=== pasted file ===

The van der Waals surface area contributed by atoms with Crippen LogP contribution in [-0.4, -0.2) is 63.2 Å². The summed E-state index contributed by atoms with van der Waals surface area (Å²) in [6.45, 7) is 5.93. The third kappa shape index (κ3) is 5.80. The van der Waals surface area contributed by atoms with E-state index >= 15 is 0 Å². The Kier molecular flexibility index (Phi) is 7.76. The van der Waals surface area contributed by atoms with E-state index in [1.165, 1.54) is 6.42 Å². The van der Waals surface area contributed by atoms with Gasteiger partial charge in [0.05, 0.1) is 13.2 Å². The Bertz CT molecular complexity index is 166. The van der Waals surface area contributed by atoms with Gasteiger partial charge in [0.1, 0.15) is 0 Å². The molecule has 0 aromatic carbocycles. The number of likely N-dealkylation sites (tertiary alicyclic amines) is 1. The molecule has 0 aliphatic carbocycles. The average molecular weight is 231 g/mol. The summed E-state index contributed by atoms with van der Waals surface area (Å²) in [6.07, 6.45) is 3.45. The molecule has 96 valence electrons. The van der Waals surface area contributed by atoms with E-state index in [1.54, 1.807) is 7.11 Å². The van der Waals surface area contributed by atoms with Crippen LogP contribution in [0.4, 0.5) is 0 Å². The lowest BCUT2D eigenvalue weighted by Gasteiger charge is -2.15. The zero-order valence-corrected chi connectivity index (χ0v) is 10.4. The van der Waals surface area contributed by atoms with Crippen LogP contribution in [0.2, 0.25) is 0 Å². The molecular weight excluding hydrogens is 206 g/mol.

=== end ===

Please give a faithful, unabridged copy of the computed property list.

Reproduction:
The van der Waals surface area contributed by atoms with Crippen LogP contribution in [-0.4, -0.2) is 63.2 Å². The summed E-state index contributed by atoms with van der Waals surface area (Å²) in [6.45, 7) is 5.93. The third kappa shape index (κ3) is 5.80. The van der Waals surface area contributed by atoms with E-state index >= 15 is 0 Å². The Kier molecular flexibility index (Phi) is 7.76. The van der Waals surface area contributed by atoms with E-state index in [1.165, 1.54) is 6.42 Å². The van der Waals surface area contributed by atoms with Gasteiger partial charge in [0.05, 0.1) is 13.2 Å². The Bertz CT molecular complexity index is 166. The van der Waals surface area contributed by atoms with Gasteiger partial charge in [0.1, 0.15) is 0 Å². The molecule has 0 aromatic carbocycles. The number of likely N-dealkylation sites (tertiary alicyclic amines) is 1. The molecule has 0 aliphatic carbocycles. The average molecular weight is 231 g/mol. The summed E-state index contributed by atoms with van der Waals surface area (Å²) in [6.07, 6.45) is 3.45. The molecule has 96 valence electrons. The van der Waals surface area contributed by atoms with E-state index in [1.54, 1.807) is 7.11 Å². The van der Waals surface area contributed by atoms with Crippen LogP contribution in [0.4, 0.5) is 0 Å². The lowest BCUT2D eigenvalue weighted by Gasteiger charge is -2.15. The zero-order valence-corrected chi connectivity index (χ0v) is 10.4. The van der Waals surface area contributed by atoms with Crippen LogP contribution in [0.2, 0.25) is 0 Å². The molecular weight excluding hydrogens is 206 g/mol.